To feed hungry Indians
[dropcap]S[/dropcap]ecurity Bill has at long last been passed by the Rajya Sabha albeit by voice vote after a combined discussion on the measure and a statutory resolution seeking to disapprove the ordinance promulgated on July 5 last.
As is prevalent in any democratic set-up, the Opposition notably the arch rival of the Congress, that is the BJP, followed the dictum that the role of an opposition is always to oppose. In theory such an attitude is fine but in practice, there may have to be some variations. The Opposition attacked the Government alleging that the measure was just the repackaging of some existing schemes and a gimmick with an eye on winning the 2014 Lok Sabha general elections.
Whether or not the BJP’s insinuations are justified, the fact remains that despite all the amendments moved by the Opposition to the Bill, it was passed by the Lok Sabha last week.
Political gimmicks or allegations or charges and counter-charges aside, the strategy of the Food Security Bill and the hoped for alleviation of the poorer Indians who comprise the majority is being followed with the greatest of interests by the entire country.
When it fully becomes law, the Bill will guarantee 5 kgs of rice at Rs 3 per kg, plus for wheat at Rs 2 per kg and coarse grains at Re per kg. The staggering cost to the national exchequer is estimated at Rs 1, 30,000 crores through government support. This food security programme will be the largest in the world and usher India into the league of nations that guarantee freedom from hunger to the majority of its population.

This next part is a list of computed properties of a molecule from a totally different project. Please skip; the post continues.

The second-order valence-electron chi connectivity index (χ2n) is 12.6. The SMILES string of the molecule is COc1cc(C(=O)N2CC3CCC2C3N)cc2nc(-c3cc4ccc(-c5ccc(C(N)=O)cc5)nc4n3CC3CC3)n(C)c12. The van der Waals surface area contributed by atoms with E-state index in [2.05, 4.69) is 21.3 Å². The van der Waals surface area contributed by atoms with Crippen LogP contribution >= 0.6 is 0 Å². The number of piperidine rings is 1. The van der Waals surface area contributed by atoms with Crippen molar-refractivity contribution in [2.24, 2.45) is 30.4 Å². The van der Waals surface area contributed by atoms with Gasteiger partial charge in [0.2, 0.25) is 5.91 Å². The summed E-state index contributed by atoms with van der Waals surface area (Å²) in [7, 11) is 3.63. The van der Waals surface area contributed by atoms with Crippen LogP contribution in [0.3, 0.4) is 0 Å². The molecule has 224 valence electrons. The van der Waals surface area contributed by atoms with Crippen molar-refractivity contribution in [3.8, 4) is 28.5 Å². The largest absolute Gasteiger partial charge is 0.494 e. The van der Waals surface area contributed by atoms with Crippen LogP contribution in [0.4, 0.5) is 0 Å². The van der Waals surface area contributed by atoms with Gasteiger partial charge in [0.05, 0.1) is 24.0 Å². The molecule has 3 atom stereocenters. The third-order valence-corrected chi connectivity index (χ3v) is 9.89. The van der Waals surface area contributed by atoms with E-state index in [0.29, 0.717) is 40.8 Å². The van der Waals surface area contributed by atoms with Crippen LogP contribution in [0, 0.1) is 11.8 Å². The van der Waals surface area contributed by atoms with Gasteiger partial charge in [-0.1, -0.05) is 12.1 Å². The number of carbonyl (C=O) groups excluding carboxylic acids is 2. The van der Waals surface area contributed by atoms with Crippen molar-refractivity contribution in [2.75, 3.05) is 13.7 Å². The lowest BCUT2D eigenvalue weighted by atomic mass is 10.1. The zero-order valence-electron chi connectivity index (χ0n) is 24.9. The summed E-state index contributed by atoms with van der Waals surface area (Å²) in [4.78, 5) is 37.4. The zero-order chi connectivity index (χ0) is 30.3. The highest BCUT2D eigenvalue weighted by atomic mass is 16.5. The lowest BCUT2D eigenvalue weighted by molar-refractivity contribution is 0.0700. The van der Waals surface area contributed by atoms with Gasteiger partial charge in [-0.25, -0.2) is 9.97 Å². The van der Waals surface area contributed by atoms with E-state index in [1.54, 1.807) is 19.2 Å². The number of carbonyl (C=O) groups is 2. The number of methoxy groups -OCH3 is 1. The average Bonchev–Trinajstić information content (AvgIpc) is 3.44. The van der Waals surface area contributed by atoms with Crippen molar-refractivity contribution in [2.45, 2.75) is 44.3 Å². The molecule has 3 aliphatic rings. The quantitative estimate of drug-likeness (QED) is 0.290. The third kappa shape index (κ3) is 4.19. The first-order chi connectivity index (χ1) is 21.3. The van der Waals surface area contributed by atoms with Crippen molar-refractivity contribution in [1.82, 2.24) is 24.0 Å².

This entails requirement of 62 million tonnes of food grains and as Food Minister KV Thomas said, it is not 100 per cent scheme but that it was a “first step”—like any baby step, perhaps—but towards the universalisation of the Public Distribution System (PDS).
The Centre would bear the major part of the financial burden but the Center and the States have to work hand in hand because the Bill also protects whatever existing schemes the States have, emphasized the Minister who also asserted that the Centre was giving much more than what the Standing Committee had recommended.
In any venture where welfare on all fronts of the nation is concerned, the ruling government has been given the electoral mandate to govern for a better deal. In this connection, a strong and viable Opposition will always keep the Government on its toes by virtue of its ability to ensure checks and balances.
An Opposition opposing merely for the sake of opposing is no opposition. It is understandable and even appreciated when it puts forth certain suggestions that would benefit the nation as a whole in the long run. Towards this end the Opposition itself must be on its toes to be able to spar with its favourite rival, that is, the ruling Government.
However, there are times when the Opposition has to join hands with the Government such as war, natural calamities, general law and order and all other aspects that are vital to a nation’s survival The Food Security Bill intends primarily to feed the nation’s poor and whatever be one’s political ideology, no one can dare to oppose such a titanic and gigantic venture.
Food knows no political ideology, no national boundary, no religious dimension, no economic considerations and no racial discrimination just to mention a few instances, That the Congress had taken up the cudgels in this regard on behalf of the millions of the poor in India may perhaps be a matter of regret for the BJP that it did not think of it during its rule at the Centre. However, now that the cards have been dealt, hopefully, the Opposition will also decide to chip in.
To paraphrase Field Marshall Erwin Rommel, a country is as strong and rich as its poorest man!